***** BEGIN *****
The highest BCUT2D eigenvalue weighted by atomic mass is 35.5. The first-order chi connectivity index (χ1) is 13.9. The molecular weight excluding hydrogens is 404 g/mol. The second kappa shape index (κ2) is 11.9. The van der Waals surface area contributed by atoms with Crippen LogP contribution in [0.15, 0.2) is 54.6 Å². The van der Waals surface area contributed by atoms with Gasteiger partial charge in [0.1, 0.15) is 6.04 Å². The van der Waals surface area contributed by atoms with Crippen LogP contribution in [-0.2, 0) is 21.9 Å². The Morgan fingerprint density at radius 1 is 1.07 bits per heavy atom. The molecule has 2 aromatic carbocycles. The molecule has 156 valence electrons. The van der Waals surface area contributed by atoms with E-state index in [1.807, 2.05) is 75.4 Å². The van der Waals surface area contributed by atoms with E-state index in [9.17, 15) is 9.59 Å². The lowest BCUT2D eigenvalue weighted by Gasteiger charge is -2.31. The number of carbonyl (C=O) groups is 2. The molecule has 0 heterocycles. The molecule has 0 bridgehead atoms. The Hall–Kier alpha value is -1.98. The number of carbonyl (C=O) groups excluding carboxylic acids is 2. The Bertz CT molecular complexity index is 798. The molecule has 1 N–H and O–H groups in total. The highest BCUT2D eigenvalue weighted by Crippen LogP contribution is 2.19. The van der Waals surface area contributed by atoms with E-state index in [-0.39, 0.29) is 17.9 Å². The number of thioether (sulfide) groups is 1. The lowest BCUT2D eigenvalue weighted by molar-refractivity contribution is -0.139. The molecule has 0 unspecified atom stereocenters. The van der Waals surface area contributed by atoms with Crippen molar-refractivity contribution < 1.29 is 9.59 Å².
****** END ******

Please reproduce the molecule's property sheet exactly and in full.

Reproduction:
The highest BCUT2D eigenvalue weighted by atomic mass is 35.5. The first-order chi connectivity index (χ1) is 13.9. The molecular weight excluding hydrogens is 404 g/mol. The second kappa shape index (κ2) is 11.9. The van der Waals surface area contributed by atoms with Crippen LogP contribution in [0.15, 0.2) is 54.6 Å². The van der Waals surface area contributed by atoms with Gasteiger partial charge in [0.1, 0.15) is 6.04 Å². The van der Waals surface area contributed by atoms with Crippen LogP contribution in [-0.2, 0) is 21.9 Å². The Morgan fingerprint density at radius 1 is 1.07 bits per heavy atom. The molecule has 2 aromatic carbocycles. The molecule has 156 valence electrons. The van der Waals surface area contributed by atoms with E-state index in [1.807, 2.05) is 75.4 Å². The van der Waals surface area contributed by atoms with E-state index in [9.17, 15) is 9.59 Å². The lowest BCUT2D eigenvalue weighted by Gasteiger charge is -2.31. The number of carbonyl (C=O) groups is 2. The molecule has 0 heterocycles. The molecule has 0 bridgehead atoms. The Hall–Kier alpha value is -1.98. The number of carbonyl (C=O) groups excluding carboxylic acids is 2. The Bertz CT molecular complexity index is 798. The molecule has 1 N–H and O–H groups in total. The highest BCUT2D eigenvalue weighted by Crippen LogP contribution is 2.19. The van der Waals surface area contributed by atoms with E-state index in [-0.39, 0.29) is 17.9 Å². The number of thioether (sulfide) groups is 1. The lowest BCUT2D eigenvalue weighted by molar-refractivity contribution is -0.139. The molecule has 0 unspecified atom stereocenters. The van der Waals surface area contributed by atoms with Crippen molar-refractivity contribution < 1.29 is 9.59 Å².